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Andrzej Krakowski Presents: Munk, Has, Wajda and Polański, the incredible story of the Kamera Unit

Thursday, February 20, 2020, at 7:30pm

   

Join us at the Kosciuszko Foundation for a presentation about some of Poland's most renowned film directors, their smash-hit movies, and the unusual circumstances of their making which include fighting against censorship and the upper echelons of the communist government. Andrzej Krakowski, an awarded film producer, author, director takes us to an eye-opening and thought–provoking journey through the intrigues and exciting adventures that culminated in the creation of Knife in water, The Manuscript found in Saragossa and many other hits in Poland's film industry.

   

Andrzej Krakowski Presents: 

    

Munk, Has, Wajda and Polański

- the incredible story of the Kamera Unit

 

Thursday, February 20, 7:30 p.m. 

The Kosciuszko Foundation: 15 E 65th Street, New York, NY 10065

   

Free and open to the public. In lieu of admission a $10 donation to the Kosciuszko Foundation is appreciated.   

   


In 1956-57, the Polish film industry was the first, among the Eastern European countries, to undergo a period of reorganization and decentralization. The Central Office of Cinema has been liquidated and seven new film companies called Units, independent of each other, were created. Appointed as Artistic Directors of the respective studios were eminent directors such as Aleksander Ford, Jan Rybkowski, Jerzy Kawalerowicz. The Heads of Production, became experienced managers, pre-war producers such as Ludwik Hager, Zygmunt Król, Edward Zajicek and Wiktor Budzyński. Suddenly, in a country controlled with an iron fist by the communist party and raging censorship, Polish filmmakers gained a relative freedom of expression that the creators in other countries of the Soviet Bloc were not allowed. But something was still wrong. After a year, the authorities decided to create yet another Unit. They named it Kamera. Its founder was a director who never directed a feature film, and the Head of Production became a man who never produced a single film. And suddenly several eminent artists who could have choosen the studio in which they would like to work, such as Munk, Has, Wajda, Polański, Skolimowski, Hoffman, Konwicki, Hen, Majewski, Żuławski, Lesiewicz or the Petelskisl, as well as many others decided, and despite protests of their current employers, eventually moved to the new studio.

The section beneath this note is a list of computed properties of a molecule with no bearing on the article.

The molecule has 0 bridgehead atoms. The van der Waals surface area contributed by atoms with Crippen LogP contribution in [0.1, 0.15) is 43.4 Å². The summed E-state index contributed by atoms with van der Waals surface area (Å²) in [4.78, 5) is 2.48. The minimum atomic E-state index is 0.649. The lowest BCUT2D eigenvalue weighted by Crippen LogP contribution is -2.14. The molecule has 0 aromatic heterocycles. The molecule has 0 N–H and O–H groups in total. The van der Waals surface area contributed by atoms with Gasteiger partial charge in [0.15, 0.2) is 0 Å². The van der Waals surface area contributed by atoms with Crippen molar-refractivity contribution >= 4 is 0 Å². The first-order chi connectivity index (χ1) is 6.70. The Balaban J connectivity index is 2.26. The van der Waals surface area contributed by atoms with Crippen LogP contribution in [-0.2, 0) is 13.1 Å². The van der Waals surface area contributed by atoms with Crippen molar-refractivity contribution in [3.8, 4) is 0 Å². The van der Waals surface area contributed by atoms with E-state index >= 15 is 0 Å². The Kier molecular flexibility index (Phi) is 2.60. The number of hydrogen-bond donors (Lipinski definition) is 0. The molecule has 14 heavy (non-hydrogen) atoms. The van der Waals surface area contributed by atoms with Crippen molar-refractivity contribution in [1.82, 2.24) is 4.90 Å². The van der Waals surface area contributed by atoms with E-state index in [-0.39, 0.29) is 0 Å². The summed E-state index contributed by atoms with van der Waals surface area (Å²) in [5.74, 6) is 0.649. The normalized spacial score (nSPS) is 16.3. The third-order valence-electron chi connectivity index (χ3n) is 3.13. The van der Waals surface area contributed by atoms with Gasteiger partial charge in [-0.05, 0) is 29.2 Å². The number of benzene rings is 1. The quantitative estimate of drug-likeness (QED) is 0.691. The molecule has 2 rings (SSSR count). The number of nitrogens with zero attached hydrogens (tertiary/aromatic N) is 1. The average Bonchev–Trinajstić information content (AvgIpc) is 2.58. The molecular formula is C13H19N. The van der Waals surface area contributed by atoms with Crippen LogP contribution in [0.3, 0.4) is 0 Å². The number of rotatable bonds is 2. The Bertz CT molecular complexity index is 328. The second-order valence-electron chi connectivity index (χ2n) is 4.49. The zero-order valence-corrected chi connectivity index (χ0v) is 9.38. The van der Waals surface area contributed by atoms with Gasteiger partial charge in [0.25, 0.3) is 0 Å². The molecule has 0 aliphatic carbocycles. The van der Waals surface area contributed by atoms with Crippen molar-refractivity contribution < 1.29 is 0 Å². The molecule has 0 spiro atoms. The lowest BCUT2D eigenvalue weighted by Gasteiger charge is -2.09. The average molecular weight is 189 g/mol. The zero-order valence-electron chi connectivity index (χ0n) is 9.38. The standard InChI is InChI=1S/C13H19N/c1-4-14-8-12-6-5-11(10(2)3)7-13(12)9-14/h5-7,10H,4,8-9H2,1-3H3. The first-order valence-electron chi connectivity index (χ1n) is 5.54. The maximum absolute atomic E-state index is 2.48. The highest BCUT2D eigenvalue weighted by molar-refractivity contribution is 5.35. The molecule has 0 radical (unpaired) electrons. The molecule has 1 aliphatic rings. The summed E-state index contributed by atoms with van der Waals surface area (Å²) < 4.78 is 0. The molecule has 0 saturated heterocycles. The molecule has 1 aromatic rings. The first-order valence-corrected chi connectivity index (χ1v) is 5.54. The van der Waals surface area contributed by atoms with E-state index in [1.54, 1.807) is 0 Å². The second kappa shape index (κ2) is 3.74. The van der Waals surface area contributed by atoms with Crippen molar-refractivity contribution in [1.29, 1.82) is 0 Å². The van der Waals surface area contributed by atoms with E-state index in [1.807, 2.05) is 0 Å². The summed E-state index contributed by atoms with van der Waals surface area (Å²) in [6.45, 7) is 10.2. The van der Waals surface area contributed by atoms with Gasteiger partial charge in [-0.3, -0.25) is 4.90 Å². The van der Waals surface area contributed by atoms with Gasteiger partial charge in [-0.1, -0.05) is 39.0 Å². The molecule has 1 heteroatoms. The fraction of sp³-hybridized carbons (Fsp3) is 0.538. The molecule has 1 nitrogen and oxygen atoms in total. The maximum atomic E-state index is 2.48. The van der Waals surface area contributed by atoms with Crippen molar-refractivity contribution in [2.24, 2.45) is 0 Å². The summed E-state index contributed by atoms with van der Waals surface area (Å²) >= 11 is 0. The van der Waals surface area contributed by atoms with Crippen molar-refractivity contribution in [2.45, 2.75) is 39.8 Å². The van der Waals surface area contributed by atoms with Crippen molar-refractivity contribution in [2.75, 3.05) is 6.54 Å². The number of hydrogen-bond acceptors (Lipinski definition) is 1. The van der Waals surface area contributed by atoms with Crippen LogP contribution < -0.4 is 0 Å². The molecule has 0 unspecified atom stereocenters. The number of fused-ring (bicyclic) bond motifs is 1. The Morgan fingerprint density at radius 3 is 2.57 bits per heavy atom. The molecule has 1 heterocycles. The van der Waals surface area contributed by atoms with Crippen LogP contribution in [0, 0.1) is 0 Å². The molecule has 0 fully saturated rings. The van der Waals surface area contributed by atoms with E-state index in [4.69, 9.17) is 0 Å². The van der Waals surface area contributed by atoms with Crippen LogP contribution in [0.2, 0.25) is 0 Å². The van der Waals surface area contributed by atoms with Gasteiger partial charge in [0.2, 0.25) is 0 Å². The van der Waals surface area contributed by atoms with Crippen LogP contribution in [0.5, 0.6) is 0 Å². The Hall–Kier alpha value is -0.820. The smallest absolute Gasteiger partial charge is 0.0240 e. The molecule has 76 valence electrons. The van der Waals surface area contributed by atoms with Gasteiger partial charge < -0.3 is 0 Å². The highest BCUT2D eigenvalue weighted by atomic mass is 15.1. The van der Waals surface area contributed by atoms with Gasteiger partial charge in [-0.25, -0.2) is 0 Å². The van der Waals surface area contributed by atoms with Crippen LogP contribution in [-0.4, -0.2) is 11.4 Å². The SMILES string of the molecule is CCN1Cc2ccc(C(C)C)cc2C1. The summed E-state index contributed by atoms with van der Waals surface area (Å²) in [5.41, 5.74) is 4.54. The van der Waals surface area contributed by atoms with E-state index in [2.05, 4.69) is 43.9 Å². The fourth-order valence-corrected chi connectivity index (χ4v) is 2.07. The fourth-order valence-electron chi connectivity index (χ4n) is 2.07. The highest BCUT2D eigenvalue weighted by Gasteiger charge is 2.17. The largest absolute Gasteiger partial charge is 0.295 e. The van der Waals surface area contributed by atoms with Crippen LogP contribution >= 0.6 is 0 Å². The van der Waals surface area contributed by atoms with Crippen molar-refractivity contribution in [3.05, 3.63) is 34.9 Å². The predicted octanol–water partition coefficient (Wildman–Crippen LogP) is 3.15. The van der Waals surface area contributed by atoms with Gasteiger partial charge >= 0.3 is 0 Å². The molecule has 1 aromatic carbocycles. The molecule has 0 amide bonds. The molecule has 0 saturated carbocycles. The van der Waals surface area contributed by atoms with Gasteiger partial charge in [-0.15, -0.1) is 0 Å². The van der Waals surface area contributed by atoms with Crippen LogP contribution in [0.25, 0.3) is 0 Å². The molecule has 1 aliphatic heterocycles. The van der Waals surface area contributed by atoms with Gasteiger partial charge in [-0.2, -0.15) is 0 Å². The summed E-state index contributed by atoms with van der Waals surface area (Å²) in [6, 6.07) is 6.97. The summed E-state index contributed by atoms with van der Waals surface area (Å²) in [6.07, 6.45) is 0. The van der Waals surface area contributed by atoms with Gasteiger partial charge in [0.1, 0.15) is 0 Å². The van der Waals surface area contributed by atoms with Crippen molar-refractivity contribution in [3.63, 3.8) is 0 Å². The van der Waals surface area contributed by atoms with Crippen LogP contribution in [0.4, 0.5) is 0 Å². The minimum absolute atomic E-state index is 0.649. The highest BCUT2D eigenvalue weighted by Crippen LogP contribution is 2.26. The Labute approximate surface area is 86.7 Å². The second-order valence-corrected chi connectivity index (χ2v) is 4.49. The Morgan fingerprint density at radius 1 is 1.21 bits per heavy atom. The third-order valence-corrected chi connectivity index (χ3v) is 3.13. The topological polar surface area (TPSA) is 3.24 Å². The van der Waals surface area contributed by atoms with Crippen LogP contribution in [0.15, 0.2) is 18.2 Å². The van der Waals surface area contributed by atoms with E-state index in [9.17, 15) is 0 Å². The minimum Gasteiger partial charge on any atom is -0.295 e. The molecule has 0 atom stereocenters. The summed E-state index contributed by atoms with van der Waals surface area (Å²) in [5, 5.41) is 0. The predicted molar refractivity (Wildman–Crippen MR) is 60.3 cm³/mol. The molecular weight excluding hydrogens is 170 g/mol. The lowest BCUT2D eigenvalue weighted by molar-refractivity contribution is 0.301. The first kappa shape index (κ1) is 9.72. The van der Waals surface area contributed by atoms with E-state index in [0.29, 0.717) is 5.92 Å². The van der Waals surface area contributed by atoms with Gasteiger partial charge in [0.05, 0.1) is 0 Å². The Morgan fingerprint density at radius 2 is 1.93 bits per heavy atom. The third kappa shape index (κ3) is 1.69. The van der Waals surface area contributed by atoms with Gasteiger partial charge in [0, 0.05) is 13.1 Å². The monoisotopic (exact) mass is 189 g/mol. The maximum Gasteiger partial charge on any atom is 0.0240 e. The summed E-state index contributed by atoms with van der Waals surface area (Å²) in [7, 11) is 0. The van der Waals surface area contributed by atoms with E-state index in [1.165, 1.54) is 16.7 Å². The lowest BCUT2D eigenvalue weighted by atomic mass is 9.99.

About the making of such films as A Bad Luck (Zezowate Szczęście), A Passenger (Pasażerka), How to be Loved (Jak byc kochaną), The Manuscript Found in Saragossa (Rękopis znaleziony w Saragossie), Everything For Sale (Wszystko na sprzedaż), Knife in the Water (Nóż w wodzie), Barrier and Hands Up (Bariera i Ręce do Góry), Mr. (Pan) Wołodyjowski and many others; about intrigues and adventures, fights against censorship and the upper echelons of the communist government, and about the sad, final fate of the Kamera Unit, I will tell on February 20, 2020. And I was a direct witness of those events.

Andrzej Krakowski

    

Andrzej Krakowski - Professor of Screenwriting and Producing at the City College of NY, awarded film producer, author and director. His production of a 10-episode dramatic TV series titled We Are New York won two Emmy Awards in 2010. MORE

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